Recently we went to Estes Park, Colorado. We were in awe of the rushing waters of the Big Thompson and the scenic views with dramatic granite outcrops. We were impressed with the endless recreational possibilities the area has to offer.
On our 10 hours + travel through the llllong state of Nebraska, I listened to some geologic commentary, and brushed up on a few history lessons en route. The Loess Hills, which are made of a “sugary-clay” like silt deposit were created essentially from a dust storm. The only other place in the world with this type of a geologic formation is in China.
The Platte River runs from West to East through the entire state of Nebraska and originates in Wyoming and Colorado. The river was used for traveling and recreation and primarily now follows I-80. Thousands of buffalo (American bison) would roam and migrate close to this water source. The Pawnee Indian used them for their meat and fur to make it during the long harsh winters.
The Ogallala Aquifer is one of the world’s largest aquifer’s. It spans throughout most of the Great Plains and is 400 feet at it’s deepest point. The aquifer itself supplies 80% of the area’s drinking water supply. The water is gradually decreasing over time. Once it becomes fully depleted, it will take as much as 6,000 years to replenish through natural rainwater (Wikipedia).
Once we arrived in Estes Park, Rocky Mountain National Park and Trail Ridge Road were two of our ultimate destinations. As it turns out, RMNP celebrates it’s centennial this year!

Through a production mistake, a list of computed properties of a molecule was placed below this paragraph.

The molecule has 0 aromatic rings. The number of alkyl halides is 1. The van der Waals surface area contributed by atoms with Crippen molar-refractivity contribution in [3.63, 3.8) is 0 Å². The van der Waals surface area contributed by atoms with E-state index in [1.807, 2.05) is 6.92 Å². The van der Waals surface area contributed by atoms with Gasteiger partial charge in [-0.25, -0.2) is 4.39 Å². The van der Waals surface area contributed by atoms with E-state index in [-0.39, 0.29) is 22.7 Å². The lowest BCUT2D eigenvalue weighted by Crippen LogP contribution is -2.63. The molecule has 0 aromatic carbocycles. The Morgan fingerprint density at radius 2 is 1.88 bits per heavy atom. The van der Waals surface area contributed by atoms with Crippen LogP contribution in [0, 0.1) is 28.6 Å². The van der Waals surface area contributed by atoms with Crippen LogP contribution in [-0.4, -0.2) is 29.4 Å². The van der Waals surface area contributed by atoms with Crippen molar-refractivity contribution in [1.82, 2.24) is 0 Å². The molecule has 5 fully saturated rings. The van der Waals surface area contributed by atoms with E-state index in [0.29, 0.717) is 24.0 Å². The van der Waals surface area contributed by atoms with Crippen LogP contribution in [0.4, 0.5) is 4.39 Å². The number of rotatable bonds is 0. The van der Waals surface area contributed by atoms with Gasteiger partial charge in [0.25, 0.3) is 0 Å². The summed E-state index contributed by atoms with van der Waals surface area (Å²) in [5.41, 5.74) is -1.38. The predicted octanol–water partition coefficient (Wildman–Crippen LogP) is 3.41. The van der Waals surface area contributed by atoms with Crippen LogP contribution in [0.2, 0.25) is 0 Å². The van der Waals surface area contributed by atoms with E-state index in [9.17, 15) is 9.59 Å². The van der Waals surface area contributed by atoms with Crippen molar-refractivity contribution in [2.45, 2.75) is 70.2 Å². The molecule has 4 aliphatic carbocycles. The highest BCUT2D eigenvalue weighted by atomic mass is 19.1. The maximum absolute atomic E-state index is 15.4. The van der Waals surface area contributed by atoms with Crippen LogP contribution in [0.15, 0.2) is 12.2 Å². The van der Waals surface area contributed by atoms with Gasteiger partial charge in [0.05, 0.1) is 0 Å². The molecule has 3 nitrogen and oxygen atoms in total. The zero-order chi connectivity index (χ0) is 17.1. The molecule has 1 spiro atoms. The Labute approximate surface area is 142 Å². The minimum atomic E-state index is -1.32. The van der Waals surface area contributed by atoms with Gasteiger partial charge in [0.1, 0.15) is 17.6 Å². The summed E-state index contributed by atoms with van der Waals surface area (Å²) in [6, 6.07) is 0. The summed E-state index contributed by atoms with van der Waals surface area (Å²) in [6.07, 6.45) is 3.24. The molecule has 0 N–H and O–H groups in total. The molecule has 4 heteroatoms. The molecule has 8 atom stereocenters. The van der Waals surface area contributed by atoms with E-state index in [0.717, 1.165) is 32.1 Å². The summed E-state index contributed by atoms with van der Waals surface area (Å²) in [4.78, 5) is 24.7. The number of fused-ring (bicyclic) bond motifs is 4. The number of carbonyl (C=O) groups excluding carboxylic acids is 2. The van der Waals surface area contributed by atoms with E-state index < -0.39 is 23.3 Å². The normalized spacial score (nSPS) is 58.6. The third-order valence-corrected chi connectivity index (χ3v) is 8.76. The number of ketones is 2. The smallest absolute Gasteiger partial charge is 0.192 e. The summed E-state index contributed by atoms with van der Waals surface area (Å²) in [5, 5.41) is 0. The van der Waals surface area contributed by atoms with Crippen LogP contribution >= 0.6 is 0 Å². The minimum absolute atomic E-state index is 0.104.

We set forth by car winding through the steep park road. I had to move my center of gravity toward the middle of the vehicle to escape vertigo at times. I later learned that the tall skinny wood sticks along the sides, were not a means for safety, but rather determining the edge of the road in the winter months. Aha! As we were nearing the peak, we were about 12,000 miles above sea level – over 2 miles! There was still a skiff of snow on some of the mountain tops. The temperature had dropped almost twenty degrees from the foot of the mountain. The weather changes quickly, and thunderstorms are common – however they don’t last long. By the time we had reached the end of the trail, we found the charming town, Grand Lake and it’s body of water a beautiful surprise! It is ringed by mountains and evergreens with a glassy blue water basin. We stayed and enjoyed an afternoon picnic by the water.
On another occasion, we traveled by foot around the Bear Lake area. As we walked around Bear Lake, you could view Long’s Pass -which can be found on the back of a Colorado quarter. We enjoyed hiking from Bear Lake to Nymph Lake filled with lily pads, then along the serene Dream Lake, and then finally Emerald Lake. Once we arrived at Emerald Lake the temperature dropped quickly and dark clouds rolled through – pea sized hail came down – but it only lasted a few minutes. Phew! We saw elk with large antler racks and some without. The lakes were so clear you could easily see the silvery spotted trout swimming. It was picturesque – to say the least – we hope to be back again!